Lovers in Lagos

I like the title of this blog post. Fact is, I am now back in Lagos (Nigeria) with Alex and looks like I am here to stay, for the foreseeable future at least.
My time in Munich was great but being apart from Alex was getting increasingly difficult so I decided to bite the bullet. I flew to Lagos.
Been here 11 days now and I wanted to settle in a bit before blogging but in that 11 days I have discovered Lagos is not just OK, it's better than OK. 
Like anywhere new, you can have no expectations; go there and make the most of it. It is less what Lagos can do for my life and more what I can make of my life in Lagos.
So, watch this space and in the meantime here is a photo of the view from 'my space':
That's the ocean on the horizon

Get back on track

I really regret that run said no one ever
"Start where you are. Use what you have. Do what you can." That's a quote from Arthur Ashe. It's true. There's no point in looking behind you. It doesn't change the now. However sometimes, at certain moments, you really feel you don't know how to do what you can or even to accept that YOU CAN. You don't know how to harness those words and make them a reality, and worse still, only YOU CAN; nobody can do it for you.

Admittedly it does help to have a friend or loved one close by that can support you and help you see that YOU CAN but today was one of those days. Even after speaking to my husband in Nigeria on the phone, I realised I did not have that kind of support at the moment, even though I felt I needed it. The conversation went more along the lines of, "what's wrong with you woman? You've things to do so get out of bed and go do it. It's no good staying in bed and complaining about it". Yeah thanks.

So... I got angry at my husband for being so far away and seemingly useless and I decided on my own; not that I CAN, but that I WILL. This was against everything I was feeling at that moment hence my tweet: "There's only one person can get you out of a rut. That's you. I'm climbing today. Will blog my progress later. Turn this sh*t around".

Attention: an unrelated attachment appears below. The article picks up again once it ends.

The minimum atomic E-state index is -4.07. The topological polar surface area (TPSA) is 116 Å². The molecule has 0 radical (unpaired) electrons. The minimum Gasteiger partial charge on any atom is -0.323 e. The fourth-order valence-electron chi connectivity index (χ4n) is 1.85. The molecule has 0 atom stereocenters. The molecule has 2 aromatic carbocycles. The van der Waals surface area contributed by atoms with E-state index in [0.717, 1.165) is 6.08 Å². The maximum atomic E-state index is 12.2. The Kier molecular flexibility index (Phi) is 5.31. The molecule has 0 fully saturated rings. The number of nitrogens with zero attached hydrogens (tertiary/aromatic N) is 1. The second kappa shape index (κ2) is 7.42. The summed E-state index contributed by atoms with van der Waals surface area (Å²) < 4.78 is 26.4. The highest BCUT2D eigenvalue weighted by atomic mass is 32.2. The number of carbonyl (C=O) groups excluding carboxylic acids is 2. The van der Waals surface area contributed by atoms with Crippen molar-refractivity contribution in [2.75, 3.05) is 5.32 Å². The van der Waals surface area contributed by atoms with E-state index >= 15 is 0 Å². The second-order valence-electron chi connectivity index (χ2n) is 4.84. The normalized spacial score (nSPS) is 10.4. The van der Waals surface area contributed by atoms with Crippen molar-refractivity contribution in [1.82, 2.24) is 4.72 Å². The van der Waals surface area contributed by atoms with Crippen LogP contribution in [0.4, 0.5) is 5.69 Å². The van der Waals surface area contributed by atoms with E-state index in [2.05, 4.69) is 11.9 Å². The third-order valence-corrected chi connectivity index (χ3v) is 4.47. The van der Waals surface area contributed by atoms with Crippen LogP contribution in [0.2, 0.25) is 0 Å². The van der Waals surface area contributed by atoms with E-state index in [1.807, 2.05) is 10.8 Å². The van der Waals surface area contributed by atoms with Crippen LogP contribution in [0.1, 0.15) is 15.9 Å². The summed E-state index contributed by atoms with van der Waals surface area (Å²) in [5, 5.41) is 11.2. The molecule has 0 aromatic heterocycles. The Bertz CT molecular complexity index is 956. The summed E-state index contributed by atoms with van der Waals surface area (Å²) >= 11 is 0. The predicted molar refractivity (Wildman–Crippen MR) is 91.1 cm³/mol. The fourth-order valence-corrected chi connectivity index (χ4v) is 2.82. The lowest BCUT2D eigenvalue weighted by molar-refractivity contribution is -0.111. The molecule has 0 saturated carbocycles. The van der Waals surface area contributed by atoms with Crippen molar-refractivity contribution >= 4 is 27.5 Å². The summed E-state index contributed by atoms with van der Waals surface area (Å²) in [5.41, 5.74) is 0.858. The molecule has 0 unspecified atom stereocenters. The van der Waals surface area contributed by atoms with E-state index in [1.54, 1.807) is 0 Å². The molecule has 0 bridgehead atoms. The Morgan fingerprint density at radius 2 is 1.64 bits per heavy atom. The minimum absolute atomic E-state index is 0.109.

I started where I was (got out of bed), using what I had (my body) and doing what I could... whatever that was going to be. (Note: still scared at this point that I might start running and just not be able to do it)!

So here I am, blogging my progress as promised.

I haven't even written a blog post for 3 weeks. That speaks volumes. Yes I have been busy but really, I've been feeling a bit lost. My marathon training had been going so well. I felt awesome. You only need to read some of my earlier blog posts such as Trail Half Marathon: My first experience to pick up on how on-top-of-this-world I was feeling. And well, re-reading that post, I can only say that bottle of cava will have to wait.

I won't be running the Munich marathon next week. For the last three weeks, I have been pondering over whether I will ever even run again. The first Doctor I visited certainly didn't seem too optimistic. However,  I took a second opinion and accepted an appointment to see Dr Christian Beck . Now this guy knew what he was doing and how to handle a non-German speaking, potentially depressed runner-that-can't-run like me! He looked over the MRI photos of my hip and immediately told me there is nothing wrong with my hip. My back is the problem.